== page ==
By Nancy Dahlberg / firstname.lastname@example.org
On its road to the big reveal, the secretive South Florida tech company has refreshed its website as another teaser of what’s to come. This all arrives fresh off reports that Magic Leap is raising another $500 million in funding, give or take a few million, and that insiders have said that its product launch could be within six months.
Go to MagicLeap.com today and there is no more 3-D whale flying through a gym. Gone are all the videos, blog posts and other distractions. Now its mascot greets you with a simple “Hello” and a message that reads, in part: “We’re taking you with us on this journey to launch. More to come ...” It invites you to submit your email for its mailing list.
The only other element on Magic Leap’s revamped website is a careers page, advertising 253 jobs, most of them in Plantation, where Magic Leap is based. Magic Leap’s social media pages have also been updated and simplified.
Magic Leap is reportedly building a wearable computing device based on its “mixed reality” technology called “Digital Lightfield.” The company has already raised nearly $1.4 billion from Google, Alibaba, Qualcomm and other venture firms, valuing the company that has yet to launch its first product at $4.5 billion.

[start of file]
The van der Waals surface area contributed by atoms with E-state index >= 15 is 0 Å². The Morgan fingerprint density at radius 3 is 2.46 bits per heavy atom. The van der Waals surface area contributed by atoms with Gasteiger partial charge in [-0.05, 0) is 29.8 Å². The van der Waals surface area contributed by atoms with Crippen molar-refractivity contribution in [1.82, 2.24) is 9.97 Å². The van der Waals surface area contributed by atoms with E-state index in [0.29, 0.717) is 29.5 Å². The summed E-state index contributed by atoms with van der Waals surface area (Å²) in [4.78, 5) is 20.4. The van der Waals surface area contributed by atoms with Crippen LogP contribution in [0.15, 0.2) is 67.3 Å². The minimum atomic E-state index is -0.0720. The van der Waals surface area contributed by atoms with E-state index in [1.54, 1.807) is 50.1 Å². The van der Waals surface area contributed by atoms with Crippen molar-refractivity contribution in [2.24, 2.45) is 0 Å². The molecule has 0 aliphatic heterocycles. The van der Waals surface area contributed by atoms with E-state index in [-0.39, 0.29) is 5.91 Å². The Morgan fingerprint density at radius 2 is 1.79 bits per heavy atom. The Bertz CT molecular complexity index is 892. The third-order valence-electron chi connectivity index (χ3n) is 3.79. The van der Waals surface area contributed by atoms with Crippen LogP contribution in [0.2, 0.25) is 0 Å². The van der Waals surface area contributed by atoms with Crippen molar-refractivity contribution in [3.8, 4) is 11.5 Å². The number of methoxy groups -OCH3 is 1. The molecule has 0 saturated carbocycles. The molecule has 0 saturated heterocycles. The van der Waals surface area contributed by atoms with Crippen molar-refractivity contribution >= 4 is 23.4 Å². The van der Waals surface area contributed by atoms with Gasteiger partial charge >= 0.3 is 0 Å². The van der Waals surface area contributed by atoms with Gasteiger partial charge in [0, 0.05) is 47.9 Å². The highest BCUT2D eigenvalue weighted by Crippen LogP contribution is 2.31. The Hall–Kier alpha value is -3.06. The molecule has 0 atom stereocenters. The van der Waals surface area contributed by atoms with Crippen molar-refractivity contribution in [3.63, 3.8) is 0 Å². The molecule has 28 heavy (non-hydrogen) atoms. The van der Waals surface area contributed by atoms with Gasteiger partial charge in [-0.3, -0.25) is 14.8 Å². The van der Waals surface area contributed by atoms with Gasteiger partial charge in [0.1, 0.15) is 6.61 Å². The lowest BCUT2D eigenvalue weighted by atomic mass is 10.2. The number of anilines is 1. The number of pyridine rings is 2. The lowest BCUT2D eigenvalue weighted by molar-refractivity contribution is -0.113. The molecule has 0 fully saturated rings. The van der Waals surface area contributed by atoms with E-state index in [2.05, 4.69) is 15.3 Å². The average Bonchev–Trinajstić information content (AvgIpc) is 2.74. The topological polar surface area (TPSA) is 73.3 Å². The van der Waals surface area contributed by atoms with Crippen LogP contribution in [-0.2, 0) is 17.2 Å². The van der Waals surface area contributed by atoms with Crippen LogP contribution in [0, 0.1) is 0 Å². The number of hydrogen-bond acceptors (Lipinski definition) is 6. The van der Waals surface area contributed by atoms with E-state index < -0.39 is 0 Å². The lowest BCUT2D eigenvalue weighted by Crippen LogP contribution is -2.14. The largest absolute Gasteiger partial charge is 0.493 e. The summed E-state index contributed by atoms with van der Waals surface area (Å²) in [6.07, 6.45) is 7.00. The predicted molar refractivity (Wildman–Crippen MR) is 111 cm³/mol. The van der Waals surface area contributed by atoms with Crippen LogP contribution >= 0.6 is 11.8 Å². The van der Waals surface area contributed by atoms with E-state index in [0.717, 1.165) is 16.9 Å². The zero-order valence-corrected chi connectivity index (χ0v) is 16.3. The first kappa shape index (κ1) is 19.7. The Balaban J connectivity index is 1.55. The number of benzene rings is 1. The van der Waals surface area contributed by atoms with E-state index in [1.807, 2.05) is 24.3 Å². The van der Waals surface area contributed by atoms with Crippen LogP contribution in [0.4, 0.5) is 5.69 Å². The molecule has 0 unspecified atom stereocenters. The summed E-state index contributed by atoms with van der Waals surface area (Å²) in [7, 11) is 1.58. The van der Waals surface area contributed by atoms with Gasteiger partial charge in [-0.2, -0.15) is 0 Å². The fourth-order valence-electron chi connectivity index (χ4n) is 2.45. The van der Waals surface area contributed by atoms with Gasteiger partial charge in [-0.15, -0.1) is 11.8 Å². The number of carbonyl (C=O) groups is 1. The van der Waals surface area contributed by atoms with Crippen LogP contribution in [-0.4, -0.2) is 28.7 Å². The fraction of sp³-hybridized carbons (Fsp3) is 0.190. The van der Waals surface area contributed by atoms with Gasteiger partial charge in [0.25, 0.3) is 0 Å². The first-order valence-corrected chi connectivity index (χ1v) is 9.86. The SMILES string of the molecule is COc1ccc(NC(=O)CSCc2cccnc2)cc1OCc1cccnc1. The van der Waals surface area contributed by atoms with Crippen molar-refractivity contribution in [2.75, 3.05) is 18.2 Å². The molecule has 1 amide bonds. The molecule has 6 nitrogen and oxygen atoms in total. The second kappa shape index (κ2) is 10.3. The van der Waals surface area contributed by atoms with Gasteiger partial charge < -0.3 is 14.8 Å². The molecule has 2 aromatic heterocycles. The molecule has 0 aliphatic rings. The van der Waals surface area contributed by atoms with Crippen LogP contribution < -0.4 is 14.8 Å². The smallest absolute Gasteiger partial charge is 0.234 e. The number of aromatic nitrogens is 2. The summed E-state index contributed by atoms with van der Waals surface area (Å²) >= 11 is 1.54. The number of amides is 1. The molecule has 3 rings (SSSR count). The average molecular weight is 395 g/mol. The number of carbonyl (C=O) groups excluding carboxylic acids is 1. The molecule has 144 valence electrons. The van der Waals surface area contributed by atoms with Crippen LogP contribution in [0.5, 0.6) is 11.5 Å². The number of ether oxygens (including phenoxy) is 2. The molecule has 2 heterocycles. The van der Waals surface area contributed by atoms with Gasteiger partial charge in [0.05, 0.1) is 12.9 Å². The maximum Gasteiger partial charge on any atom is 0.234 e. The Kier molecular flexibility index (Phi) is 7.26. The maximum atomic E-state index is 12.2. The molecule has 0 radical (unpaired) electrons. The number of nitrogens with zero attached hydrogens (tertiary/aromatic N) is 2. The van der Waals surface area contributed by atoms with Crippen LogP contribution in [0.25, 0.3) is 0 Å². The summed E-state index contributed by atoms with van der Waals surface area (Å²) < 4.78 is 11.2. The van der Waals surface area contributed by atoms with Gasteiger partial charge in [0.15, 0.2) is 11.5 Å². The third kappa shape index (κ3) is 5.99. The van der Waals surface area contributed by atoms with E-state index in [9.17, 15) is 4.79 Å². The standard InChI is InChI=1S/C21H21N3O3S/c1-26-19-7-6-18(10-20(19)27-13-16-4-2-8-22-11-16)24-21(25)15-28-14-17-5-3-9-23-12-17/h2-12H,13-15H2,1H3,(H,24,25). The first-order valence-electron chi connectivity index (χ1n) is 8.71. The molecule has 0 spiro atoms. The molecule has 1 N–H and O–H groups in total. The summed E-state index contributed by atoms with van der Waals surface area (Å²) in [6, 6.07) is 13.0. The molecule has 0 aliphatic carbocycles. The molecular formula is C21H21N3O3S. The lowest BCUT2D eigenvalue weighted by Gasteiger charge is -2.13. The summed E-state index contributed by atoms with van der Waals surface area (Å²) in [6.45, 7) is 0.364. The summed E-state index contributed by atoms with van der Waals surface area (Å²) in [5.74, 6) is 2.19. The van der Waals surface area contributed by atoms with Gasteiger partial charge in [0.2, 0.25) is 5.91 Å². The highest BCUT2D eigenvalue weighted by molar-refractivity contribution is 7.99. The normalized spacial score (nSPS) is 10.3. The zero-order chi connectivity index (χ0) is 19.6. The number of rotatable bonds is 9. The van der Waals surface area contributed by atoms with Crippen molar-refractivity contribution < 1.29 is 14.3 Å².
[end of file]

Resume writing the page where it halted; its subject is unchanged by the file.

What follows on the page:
The Bloomberg report earlier this month said that Temasek Holdings, an investment company owned by Singapore, may take part in a new financing round of more than $500 million, valuing Magic Leap at close to $6 billion. Magic Leap and the investment firm have declined to comment.
According to Bloomberg’s sources, the headset device — bigger than a pair of glasses but smaller than VR headsets on the market now — could cost between $1,500 and $2,000. People would have to carry a second device about the size of a smartphone to power the glasses, the sources told Bloomberg.
On the eMerge Americas stage in Miami Beach in June, Magic Leap’s CEO and founder Rony Abovitz shared his thoughts on the future of technology, his vision for more natural computing and the tech ecosystem in South Florida.
To experience the world more naturally, he said then, “we’re trying to build a computer that acts like people, so you don’t have to look at your phone all the time.”
Abovitz said then that Magic Leap had more than 1,000 employees, with about 800 in South Florida. “We are bringing in people from all over the world. This brain trust will at some point spin out their own startups,” he said.
What happens next is pure speculation, and it’s out there. Unnamed sources told a Bloomberg reporter earlier this month that the company’s first product could ship in the next six months. Since the revamped website launched Wednesday, Reddit commenters with time on their hands have uncovered what they say are hints within the website — including Morse code messages and Alpha Ceti symbolism within the coding pointing to a December launch.
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